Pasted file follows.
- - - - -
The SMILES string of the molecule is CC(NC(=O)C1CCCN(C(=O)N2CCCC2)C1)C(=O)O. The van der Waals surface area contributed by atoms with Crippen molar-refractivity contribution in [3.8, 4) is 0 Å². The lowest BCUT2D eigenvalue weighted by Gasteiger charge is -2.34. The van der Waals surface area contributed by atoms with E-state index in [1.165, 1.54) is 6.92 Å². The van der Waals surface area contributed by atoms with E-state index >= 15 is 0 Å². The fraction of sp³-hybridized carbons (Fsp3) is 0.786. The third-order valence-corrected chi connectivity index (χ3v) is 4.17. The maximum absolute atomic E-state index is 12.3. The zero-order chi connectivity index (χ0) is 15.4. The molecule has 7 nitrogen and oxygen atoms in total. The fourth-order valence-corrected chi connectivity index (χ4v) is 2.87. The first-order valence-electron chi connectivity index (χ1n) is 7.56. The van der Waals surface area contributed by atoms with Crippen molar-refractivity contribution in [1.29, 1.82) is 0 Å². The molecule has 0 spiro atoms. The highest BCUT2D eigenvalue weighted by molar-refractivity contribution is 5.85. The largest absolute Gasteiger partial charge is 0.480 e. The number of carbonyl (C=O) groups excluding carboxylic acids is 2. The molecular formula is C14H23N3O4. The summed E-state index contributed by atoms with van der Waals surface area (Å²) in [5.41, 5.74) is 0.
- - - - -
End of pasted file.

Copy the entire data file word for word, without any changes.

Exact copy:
The SMILES string of the molecule is CC(NC(=O)C1CCCN(C(=O)N2CCCC2)C1)C(=O)O. The van der Waals surface area contributed by atoms with Crippen molar-refractivity contribution in [3.8, 4) is 0 Å². The lowest BCUT2D eigenvalue weighted by Gasteiger charge is -2.34. The van der Waals surface area contributed by atoms with E-state index in [1.165, 1.54) is 6.92 Å². The van der Waals surface area contributed by atoms with E-state index >= 15 is 0 Å². The fraction of sp³-hybridized carbons (Fsp3) is 0.786. The third-order valence-corrected chi connectivity index (χ3v) is 4.17. The maximum absolute atomic E-state index is 12.3. The zero-order chi connectivity index (χ0) is 15.4. The molecule has 7 nitrogen and oxygen atoms in total. The fourth-order valence-corrected chi connectivity index (χ4v) is 2.87. The first-order valence-electron chi connectivity index (χ1n) is 7.56. The van der Waals surface area contributed by atoms with Crippen molar-refractivity contribution in [1.29, 1.82) is 0 Å². The molecule has 0 spiro atoms. The highest BCUT2D eigenvalue weighted by molar-refractivity contribution is 5.85. The largest absolute Gasteiger partial charge is 0.480 e. The number of carbonyl (C=O) groups excluding carboxylic acids is 2. The molecular formula is C14H23N3O4. The summed E-state index contributed by atoms with van der Waals surface area (Å²) in [5.41, 5.74) is 0.